It’s perhaps fortunate timing that a federal appeals court has just decided that the 538 people who actually elect a president are not bound by the popular votes of their respective states. The United States Court of Appeals for the 10th Circuit in Denver ruled last week that Colorado acted unconstitutionally in 2016 when it reversed the vote of “faithless” elector Michael Baca, who wrote in former GOP candidate John Kasich even though his state had gone for Hillary Clinton.
That may sound like judicial overreach, but it’s not. The framers of the Constitution wanted some degree of popular participation, but they were also wary of direct democracy, inflamed as it often is by overheated, under-informed voters and the populist know-nothings they tend to support. If the framers were here to make their case, President Donald Trump would be Exhibit A.
There are too many examples to choose from, so let’s confine ourselves to Friday. That’s when Trump 1) ordered American firms to leave China and preferably return home; 2) declared Federal Reserve Chairman Jerome Powell an “enemy” because the Fed isn’t cutting rates sharply enough to counteract the economic damage Trump’s trade war with China is doing.
Let’s take these in sequence. It’s not clear where Trump derives authority to “hereby order” private companies where they can do business, unless he intends to impose sanctions via the various emergency powers available to him. Is that the plan? Does Trump even have a plan, or is he just winging it as usual, vomiting up whatever half-baked fever-thought happens across his brain, this time in apparent response to a new round of Chinese tariffs on US goods?
In any event, no one — particularly Republicans constantly howling about government “picking winners” — should want the president to have that sort of power. Just to indulge the idea a bit further, how would forcing companies back to the US square with Trump’s own criticism of China’s state-directed capitalism? How would anyone even begin to unscramble the egg of globalized production without creating economic havoc?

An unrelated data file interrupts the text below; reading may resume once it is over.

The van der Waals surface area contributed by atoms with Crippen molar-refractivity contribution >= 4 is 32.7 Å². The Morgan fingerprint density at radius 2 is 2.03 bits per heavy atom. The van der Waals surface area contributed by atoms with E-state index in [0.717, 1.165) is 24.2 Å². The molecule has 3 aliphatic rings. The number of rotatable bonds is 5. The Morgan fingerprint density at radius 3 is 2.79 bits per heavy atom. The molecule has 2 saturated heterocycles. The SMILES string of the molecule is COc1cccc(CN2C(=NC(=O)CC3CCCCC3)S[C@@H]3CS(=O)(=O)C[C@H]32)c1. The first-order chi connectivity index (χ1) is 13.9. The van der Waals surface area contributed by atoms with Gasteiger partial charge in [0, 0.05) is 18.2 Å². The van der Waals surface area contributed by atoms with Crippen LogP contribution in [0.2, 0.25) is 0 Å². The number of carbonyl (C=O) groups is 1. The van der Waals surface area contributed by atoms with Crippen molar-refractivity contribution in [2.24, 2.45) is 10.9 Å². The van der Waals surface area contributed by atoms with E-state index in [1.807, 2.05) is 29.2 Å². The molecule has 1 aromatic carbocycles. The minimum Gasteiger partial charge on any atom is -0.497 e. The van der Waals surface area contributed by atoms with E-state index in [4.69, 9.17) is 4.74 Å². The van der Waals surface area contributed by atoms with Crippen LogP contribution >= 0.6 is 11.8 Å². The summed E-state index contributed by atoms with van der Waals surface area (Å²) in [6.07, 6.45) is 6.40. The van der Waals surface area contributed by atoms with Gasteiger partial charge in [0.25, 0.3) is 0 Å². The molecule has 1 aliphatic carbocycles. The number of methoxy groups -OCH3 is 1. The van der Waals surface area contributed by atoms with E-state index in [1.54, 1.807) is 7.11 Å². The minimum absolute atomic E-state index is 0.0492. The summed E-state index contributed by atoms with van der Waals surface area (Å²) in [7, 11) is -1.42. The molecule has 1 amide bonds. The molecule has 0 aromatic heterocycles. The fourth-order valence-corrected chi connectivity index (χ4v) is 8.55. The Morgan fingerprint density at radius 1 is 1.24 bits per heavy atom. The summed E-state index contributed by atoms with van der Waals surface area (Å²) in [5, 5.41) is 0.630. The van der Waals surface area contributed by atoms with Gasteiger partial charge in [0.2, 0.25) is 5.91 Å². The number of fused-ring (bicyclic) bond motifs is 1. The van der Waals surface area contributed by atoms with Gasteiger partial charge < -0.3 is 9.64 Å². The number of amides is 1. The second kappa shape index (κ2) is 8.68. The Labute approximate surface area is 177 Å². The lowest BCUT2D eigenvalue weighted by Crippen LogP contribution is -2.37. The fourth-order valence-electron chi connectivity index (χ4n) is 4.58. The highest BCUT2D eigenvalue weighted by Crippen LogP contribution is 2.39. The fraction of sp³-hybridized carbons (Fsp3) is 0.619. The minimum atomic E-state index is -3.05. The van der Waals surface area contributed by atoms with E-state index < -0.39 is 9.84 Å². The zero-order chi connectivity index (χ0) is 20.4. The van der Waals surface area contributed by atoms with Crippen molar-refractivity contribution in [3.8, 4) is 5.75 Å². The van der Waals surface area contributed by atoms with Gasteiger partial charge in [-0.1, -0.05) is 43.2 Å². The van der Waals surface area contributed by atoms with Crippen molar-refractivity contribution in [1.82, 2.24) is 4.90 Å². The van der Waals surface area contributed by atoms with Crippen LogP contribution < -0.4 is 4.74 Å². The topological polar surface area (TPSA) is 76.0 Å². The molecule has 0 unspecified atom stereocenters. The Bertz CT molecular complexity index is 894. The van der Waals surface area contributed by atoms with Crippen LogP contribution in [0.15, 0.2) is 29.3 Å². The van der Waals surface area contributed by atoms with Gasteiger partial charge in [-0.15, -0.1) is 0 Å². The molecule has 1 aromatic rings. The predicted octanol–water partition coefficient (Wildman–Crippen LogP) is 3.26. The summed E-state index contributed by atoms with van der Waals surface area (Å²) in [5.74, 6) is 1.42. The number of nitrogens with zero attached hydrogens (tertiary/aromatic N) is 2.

As for the Fed, Trump doesn’t seem to understand, or care, that the central bank is not supposed to be an instrument of partisan politics. It is supposed to be a technocraticinstitution (granted, that’s somewhat aspirational), using the best metrics available to pursue its “dual mandate” of price stability and full employment. It’s also supposed to “lean against the wind” of economic conditions (in the oft-quoted words of longtime Fed Chairman William McChesney Martin), easing up when growth slows and tightening when inflation looms. People argue about whether that’s how the Fed really operates, but no one says monetary policy should be dictated by the electoral prospects of whoever is in power.
That Trump is a profoundly, even petulantly, ignorant character is beyond dispute at this point, and his ignorance has consequences. Friday’s steep slide in stock prices is the least of them. As a New York Times op-ed observed in June, Trump’s uninformed musings about the US-Japan security treaty displayed “a strategic cluelessness and historical ignorance that would disqualify a person from even a modest desk job at the State Department.”
Which, of course, calls into question the whole relationship of intellectual competence to power, no small matter in a society that obsesses over SAT scores and graduation rates, and claims to be alarmed by its growing cultural illiteracy. But what does it say about intellectual achievement that the least accomplished call the shots?
The framers had no illusions that what pollsters euphemistically call “low-information voters” were qualified to govern, or even to choose directly who would govern. That’s why they created a system of electors, chosen by state parties for each election. They are supposed to be “men most capable of analyzing the qualities adapted to the station” of president, according to the Federalist Papers, the series of essays in which James Madison, Alexander Hamilton, and John Jay provided rationales for what was then a proposed constitution. Putting presidential elections (and Senate elections, too, until 1913) at one remove from the popular rabble “affords a moral certainty that the office of President will seldom fall to the lot of any man who is not in an eminent degree endowed with the requisite qualifications,” says Federalist 68, attributed to Hamilton.
“Seldom” turns out to be a critical word here. Some modern editions of Federalist 68 say “never.” (I’m going by the so-called McLean edition of 1788, which is supposed to reflect the original text.) If Hamilton meant the latter, maybe the system he helped create needs an overhaul. If the former, maybe he understood that an occasional Trump is unavoidable. Faithless electors, after all, could just as easily defect in favor of a demagogue as against. If the rabble is the only reliable vox populi, maybe there should simply be no electors, though it’s hard to imagine the framers buying into the sort of relativism that makes no distinction between qualified and unqualified.
It’s interesting to imagine what the world would be like today if 43 of Trump’s 304 electors had defected to Clinton, giving her the requisite 270 needed to win.
Trump would be braying from the sidelines about stolen votes and fake elections, and maybe he’d have an army of pitchfork populists at his back. But at least he wouldn’t be a threat to democratic norms, the economy, and foreign relations. If we’re lucky, he’d merely be what he always was, an annoyance.